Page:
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The Rise of AI-Based Shopping Agents, Part 2 

By February 15, 2024No Comments
The Rise of AI-Based Shopping Agents, Part 2

Welcome to our Vision for Personalized AI Shopping Agents!
You can find Part 1 here on our website.  

Precision nutrition[i] research and precision manufacturing[ii] are two rapidly evolving fields that are reshaping the landscape of product proliferation, particularly in the food and health sectors. 

Precision nutrition research is a burgeoning field that leverages genomics, metabolomics, and other advanced technologies to understand how individual genetic and metabolic variations influence dietary needs and responses. This research is paving the way for actionable personalized dietary recommendations and interventions, which in turn are driving the proliferation of new, tailored food products.  

On the other hand, precision manufacturing is revolutionizing the production process of these new products. It is a process that involves the use of advanced machinery and techniques to produce goods with a high degree of accuracy and consistency. This approach is particularly beneficial in the production of personalized food products, where precision is key to ensuring that each product meets the specific dietary needs of the individual consumer.  

The convergence of precision nutrition research and precision manufacturing is creating a new wave of product proliferation. This proliferation is not just about increasing the number of products in the market, but also about enhancing the quality and specificity of these products to meet individual dietary needs. This trend is expected to support data-driven shopping, where consumers can make informed decisions based on their unique dietary requirements and preferences. 

The alignment between a shopper’s unique needs and the specificity of new products to help is good. Yet, this proliferation will also increase cognitive load inside of an already complex domain. Shoppers will need help finding and choosing appropriate products. 

[i] Journal of Translational Medicine highlights the potential of precision nutrition to guide the development of personalized dietary interventions for disease prevention and management (link).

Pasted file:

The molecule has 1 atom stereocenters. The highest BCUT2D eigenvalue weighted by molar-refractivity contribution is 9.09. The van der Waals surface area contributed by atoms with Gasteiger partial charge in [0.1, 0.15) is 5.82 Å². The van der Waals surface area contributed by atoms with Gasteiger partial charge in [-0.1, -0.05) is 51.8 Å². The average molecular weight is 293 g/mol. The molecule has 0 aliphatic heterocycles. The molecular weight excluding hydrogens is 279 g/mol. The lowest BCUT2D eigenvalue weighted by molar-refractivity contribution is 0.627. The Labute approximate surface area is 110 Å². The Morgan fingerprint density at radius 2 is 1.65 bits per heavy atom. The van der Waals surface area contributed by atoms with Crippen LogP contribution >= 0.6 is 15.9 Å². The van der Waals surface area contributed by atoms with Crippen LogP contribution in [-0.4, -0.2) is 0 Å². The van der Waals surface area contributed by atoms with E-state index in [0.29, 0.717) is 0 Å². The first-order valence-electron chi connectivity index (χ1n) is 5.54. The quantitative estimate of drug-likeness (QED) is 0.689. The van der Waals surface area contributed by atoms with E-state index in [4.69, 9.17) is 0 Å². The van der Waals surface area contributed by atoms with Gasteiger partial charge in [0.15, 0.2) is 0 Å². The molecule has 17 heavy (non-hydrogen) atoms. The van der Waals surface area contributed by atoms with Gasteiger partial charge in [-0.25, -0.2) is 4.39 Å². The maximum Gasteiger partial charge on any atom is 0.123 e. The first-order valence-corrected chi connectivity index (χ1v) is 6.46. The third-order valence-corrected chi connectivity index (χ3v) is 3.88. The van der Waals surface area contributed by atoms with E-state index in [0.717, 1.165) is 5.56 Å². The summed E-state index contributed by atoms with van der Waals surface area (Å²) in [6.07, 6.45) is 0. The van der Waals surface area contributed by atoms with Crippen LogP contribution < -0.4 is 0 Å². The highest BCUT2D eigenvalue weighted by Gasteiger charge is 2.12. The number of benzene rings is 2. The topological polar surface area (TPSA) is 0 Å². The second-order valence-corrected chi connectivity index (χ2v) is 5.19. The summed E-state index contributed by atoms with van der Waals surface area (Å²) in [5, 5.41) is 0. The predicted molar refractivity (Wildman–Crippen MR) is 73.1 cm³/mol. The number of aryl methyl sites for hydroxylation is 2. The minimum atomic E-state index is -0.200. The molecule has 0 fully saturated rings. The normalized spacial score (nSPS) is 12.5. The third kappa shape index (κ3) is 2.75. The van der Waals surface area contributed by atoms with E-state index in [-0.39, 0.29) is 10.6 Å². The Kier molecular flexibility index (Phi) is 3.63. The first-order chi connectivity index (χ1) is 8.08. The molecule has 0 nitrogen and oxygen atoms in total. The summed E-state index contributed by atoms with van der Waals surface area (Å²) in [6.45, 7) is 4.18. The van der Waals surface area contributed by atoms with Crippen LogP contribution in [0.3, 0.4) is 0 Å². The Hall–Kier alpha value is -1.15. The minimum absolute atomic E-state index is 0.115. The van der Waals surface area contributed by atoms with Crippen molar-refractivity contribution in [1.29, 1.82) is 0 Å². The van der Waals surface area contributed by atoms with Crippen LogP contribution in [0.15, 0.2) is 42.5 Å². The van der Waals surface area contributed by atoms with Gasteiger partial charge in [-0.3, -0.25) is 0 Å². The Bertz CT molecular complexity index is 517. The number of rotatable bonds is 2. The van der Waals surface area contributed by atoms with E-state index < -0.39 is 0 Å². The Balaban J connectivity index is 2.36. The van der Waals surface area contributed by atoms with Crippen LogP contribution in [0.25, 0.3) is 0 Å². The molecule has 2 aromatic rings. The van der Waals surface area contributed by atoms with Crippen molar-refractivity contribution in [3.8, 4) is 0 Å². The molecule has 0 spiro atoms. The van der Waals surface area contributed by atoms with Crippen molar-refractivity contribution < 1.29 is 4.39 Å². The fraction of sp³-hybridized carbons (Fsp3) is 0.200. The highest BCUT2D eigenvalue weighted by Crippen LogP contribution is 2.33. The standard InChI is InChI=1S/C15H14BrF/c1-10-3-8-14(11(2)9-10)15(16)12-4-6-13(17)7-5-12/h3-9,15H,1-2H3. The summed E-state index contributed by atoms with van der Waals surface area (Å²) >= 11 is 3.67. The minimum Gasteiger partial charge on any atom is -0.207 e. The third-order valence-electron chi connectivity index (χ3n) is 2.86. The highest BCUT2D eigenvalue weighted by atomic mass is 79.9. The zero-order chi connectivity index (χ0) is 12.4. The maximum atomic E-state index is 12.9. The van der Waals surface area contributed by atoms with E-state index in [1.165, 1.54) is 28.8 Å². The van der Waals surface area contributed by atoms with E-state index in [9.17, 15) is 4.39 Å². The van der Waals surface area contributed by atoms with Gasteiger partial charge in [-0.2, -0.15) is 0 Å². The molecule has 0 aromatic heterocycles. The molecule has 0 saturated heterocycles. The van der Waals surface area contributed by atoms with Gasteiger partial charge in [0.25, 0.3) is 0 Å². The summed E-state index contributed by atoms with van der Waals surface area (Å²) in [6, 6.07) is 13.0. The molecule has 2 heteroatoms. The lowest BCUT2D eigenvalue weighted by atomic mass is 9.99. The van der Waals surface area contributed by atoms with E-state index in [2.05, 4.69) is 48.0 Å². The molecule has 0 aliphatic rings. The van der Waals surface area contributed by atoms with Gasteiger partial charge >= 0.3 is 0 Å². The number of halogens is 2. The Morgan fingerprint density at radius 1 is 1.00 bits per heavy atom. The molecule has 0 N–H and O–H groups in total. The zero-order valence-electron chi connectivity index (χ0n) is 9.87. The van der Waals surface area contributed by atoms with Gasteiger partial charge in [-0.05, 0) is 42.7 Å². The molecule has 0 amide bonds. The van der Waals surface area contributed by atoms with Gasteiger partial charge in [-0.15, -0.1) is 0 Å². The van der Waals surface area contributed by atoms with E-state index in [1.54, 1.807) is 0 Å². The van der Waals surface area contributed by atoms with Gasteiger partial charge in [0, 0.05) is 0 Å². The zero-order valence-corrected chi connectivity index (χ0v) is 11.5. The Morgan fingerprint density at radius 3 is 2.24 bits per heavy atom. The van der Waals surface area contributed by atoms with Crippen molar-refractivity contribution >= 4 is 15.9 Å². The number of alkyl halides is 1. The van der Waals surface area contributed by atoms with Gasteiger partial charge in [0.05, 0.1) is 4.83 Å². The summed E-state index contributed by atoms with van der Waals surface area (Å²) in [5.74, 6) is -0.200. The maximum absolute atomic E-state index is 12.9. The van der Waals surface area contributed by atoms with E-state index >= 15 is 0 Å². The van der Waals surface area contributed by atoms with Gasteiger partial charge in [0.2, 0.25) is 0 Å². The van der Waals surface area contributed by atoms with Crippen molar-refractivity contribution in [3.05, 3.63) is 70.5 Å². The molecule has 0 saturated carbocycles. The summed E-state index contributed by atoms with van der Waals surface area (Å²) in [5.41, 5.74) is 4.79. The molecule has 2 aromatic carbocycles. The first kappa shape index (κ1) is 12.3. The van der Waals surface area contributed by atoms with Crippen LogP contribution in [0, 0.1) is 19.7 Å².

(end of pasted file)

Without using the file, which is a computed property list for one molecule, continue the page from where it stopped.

[ii] A report by Capstone Partners reveals that the demand for precision manufacturing has surpassed pre-pandemic levels, indicating a favorable outlook for manufacturers. The report also notes that the increasing need for precise equipment in advanced end markets, coupled with the growing capabilities of precision manufacturers, is expected to drive sector growth in the long term (link). 


In the 1990’s, the Universal Product Code (UPC), retailer Point-of-Sale (POS) systems, retailer loyalty systems, market share data, mainframe computing and data warehousing created a new data foundation. The AI apps built on this foundation led to a significant shift in knowledge, outcomes, and power, from brands to retailers. 

Today, there is a new data foundation emerging. This foundation both includes and transcends the old foundation. This new foundation is created by market transparency (product, price, and availability), search & social media (search history, health concern data), shopping apps (personal preference data), smartphones (location & wearable data), precision nutrition (genomic, metabolomic, and microbiome data), and personal health data. 

Access to these emerging data sources requires an alignment of ecosystem resources and stakeholders. Purposefully structured for vertical integration into the shopper value equation, these emerging data sources can be mined for implicit and explicit expressions of a shopper’s ever-changing values and context. Once mined, they can be modeled to better quantify the why behind the buy.  

Expect this foundation to unfold with ever increasing precision, context, speed, predictive power, and relevancy. 

AI algorithms extract insights from structured data by translating it into AI features that predict shopper switching and stocking behaviors, such as price elasticity, emotional potency, awareness (including advertising, promotions, placement, facings, signage), seasonal trends, comparable pricing, and availability.  With price as an interpreter of a shopper’s ever-evolving values (their truths), these models predict a shopper’s likelihood to switch and stock up. Forecast errors help in adjusting and improving these models, providing a feedback mechanism to better understand a shopper’s ever-changing values and context.